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an offer of a free product if a product of the same type is purchased
'I must say the first time I heard BOGOF, I was quite put out and I was just about to tell the person where he could BOGOF when one of my colleagues told me that he had meant no harm when he said Why don't you BOGOF?'Personal e-mail May 2002
'In the past couple of weeks, Toys R Us has launched a "buy one get one free" – or "bogof" – offer on some leading games …'The Guardian December 2002
retailers often use alternative ways of describing bogof promotions, such as 2 for the price of 1 … or the slightly less generous 3 for 2 offer
No, this is not a rather impolite way of telling someone to go away! This term, which is an acronym for Buy-One-Get-One-Free, has been around for about three years but gained ground during the second half of 2002, so much so that it now appears in non-acronym form (i.e. bogof), and is used regularly as an adjective, with common collocates such as a bogof promotion/offer/range. A bogof item can also be regularly cited, helping to establish a countable noun in both capitalised and lower case forms, e.g. a recent Guardian newspaper article talked about supermarkets 'doing' bogofs. A very common use is in online advertising, where we can see price listings such as Thick pork sausages, 8 pack 99p BOGOF.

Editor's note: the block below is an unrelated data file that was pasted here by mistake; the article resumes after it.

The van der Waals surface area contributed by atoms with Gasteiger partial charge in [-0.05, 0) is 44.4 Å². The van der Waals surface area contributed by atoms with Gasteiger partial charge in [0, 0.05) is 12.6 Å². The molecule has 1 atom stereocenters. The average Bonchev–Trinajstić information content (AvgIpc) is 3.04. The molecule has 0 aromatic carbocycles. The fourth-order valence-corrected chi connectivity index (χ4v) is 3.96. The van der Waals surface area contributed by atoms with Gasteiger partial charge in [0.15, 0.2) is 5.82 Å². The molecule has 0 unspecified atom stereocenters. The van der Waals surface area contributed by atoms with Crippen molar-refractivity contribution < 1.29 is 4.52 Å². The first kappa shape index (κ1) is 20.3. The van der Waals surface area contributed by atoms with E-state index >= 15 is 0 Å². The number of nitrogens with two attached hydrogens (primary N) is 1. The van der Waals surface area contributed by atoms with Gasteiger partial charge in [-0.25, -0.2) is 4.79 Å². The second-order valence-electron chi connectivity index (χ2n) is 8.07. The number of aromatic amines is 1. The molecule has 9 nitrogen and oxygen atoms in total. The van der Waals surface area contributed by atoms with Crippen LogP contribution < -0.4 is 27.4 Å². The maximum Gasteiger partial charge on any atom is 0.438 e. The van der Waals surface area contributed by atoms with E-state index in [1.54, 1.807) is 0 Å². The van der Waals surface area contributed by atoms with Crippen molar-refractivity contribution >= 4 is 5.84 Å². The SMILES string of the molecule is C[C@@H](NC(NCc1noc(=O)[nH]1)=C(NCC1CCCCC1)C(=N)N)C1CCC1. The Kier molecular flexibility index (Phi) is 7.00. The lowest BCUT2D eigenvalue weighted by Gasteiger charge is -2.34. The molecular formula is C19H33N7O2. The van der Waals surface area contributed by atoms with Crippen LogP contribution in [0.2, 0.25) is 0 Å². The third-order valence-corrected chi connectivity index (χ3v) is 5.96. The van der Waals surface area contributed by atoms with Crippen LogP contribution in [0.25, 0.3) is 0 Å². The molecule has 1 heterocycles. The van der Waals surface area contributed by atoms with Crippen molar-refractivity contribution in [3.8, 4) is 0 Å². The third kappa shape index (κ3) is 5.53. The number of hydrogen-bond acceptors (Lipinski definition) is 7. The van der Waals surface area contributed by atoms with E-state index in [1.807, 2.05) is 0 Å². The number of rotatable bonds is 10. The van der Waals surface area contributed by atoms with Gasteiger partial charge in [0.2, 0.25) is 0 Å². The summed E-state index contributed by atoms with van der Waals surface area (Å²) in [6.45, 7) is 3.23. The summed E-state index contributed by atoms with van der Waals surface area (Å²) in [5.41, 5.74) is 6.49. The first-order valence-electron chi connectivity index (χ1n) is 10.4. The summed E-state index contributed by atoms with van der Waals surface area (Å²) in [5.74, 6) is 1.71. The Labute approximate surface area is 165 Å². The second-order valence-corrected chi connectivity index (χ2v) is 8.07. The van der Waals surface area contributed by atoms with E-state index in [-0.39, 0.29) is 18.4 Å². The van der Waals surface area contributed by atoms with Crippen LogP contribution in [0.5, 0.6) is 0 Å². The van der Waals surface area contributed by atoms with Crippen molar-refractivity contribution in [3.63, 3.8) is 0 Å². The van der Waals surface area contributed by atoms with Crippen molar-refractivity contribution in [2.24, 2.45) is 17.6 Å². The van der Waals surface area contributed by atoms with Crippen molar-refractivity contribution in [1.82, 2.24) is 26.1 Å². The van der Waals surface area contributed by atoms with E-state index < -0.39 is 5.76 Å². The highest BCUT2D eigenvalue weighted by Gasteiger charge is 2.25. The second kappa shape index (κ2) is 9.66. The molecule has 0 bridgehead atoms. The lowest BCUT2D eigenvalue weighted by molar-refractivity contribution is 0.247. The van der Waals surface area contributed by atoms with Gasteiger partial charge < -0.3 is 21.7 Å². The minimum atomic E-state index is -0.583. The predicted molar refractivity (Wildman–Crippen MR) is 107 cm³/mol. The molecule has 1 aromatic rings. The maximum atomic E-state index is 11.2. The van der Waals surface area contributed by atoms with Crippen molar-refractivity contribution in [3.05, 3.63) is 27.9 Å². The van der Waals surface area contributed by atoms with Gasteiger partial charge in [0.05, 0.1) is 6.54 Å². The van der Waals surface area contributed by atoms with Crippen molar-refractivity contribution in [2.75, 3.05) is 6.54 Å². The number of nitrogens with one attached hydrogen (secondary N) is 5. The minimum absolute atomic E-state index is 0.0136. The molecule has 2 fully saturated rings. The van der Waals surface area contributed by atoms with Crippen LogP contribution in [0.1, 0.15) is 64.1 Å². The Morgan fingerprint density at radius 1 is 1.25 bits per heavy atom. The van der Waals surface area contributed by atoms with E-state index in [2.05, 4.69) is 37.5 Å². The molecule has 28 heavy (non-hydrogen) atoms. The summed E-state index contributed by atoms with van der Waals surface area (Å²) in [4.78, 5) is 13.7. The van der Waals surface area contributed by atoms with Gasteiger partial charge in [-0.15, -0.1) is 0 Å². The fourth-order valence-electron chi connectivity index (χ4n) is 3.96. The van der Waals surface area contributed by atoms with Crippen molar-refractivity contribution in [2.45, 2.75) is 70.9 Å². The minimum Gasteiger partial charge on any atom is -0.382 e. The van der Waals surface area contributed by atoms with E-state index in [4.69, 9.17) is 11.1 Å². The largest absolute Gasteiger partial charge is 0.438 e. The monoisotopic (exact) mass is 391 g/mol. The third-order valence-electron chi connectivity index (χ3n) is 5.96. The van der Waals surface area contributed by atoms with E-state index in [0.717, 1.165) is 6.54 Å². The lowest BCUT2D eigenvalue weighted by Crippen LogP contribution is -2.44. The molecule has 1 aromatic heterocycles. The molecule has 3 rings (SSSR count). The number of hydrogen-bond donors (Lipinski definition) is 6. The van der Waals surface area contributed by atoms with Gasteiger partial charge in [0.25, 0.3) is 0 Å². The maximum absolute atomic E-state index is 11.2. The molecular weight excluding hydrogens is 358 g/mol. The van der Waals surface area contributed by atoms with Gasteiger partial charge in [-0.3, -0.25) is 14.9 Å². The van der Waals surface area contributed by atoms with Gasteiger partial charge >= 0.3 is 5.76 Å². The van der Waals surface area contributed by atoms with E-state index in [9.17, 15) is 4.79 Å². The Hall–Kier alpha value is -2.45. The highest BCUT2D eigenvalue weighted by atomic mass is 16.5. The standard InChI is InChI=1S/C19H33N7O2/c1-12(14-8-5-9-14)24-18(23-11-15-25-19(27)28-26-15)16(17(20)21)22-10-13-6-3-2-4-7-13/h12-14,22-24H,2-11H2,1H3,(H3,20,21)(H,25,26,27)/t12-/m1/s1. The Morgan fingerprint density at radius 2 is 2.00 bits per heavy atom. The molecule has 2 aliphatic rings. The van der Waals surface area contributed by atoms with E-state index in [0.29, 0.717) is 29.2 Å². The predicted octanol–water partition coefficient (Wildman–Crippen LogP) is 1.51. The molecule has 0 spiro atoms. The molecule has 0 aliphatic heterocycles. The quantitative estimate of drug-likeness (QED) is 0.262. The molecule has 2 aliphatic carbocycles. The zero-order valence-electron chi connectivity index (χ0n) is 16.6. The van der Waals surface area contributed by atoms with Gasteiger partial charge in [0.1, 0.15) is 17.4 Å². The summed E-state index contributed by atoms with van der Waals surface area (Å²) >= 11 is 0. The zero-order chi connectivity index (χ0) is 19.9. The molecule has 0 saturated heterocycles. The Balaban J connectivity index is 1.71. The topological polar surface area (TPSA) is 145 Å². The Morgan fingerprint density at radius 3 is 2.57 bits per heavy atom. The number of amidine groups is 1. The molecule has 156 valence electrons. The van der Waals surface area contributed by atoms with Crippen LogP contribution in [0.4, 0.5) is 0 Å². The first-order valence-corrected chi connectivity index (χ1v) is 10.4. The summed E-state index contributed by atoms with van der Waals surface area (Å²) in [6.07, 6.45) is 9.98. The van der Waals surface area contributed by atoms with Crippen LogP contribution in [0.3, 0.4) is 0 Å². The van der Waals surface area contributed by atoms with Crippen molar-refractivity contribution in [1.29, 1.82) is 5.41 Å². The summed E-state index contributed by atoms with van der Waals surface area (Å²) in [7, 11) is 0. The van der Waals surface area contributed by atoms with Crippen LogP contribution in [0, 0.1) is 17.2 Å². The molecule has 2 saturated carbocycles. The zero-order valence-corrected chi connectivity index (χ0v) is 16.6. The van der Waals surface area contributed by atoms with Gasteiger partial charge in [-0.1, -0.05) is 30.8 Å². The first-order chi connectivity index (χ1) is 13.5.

Targeting students and bargain hunters generally, there are even websites devoted to disseminating information about where to find the best BOGOFs, e.g. www.buyonegetone.co.uk. Retailers often use alternative ways of describing bogof promotions, such as 2 for the price of 1, sometimes referred to as a twofer, or the slightly less generous 3 for 2 offer, where the third item is free if two similar items are purchased.
In capitalised form, BOGOF is also used as an uncountable noun to refer to a marketing strategy, for example: Coca-Cola have avoided resorting to BOGOF in the UK during the past year. Within many industries this strategy is regarded rather negatively. It is often seen as a last resort which is designed to grab market share at the expense of real profits.
This article was first published on 12th May 2003.
a derogatory word used for referring to people in the banking and investment industry who are thought of as taking serious risks in order to increase their own earnings …add a word
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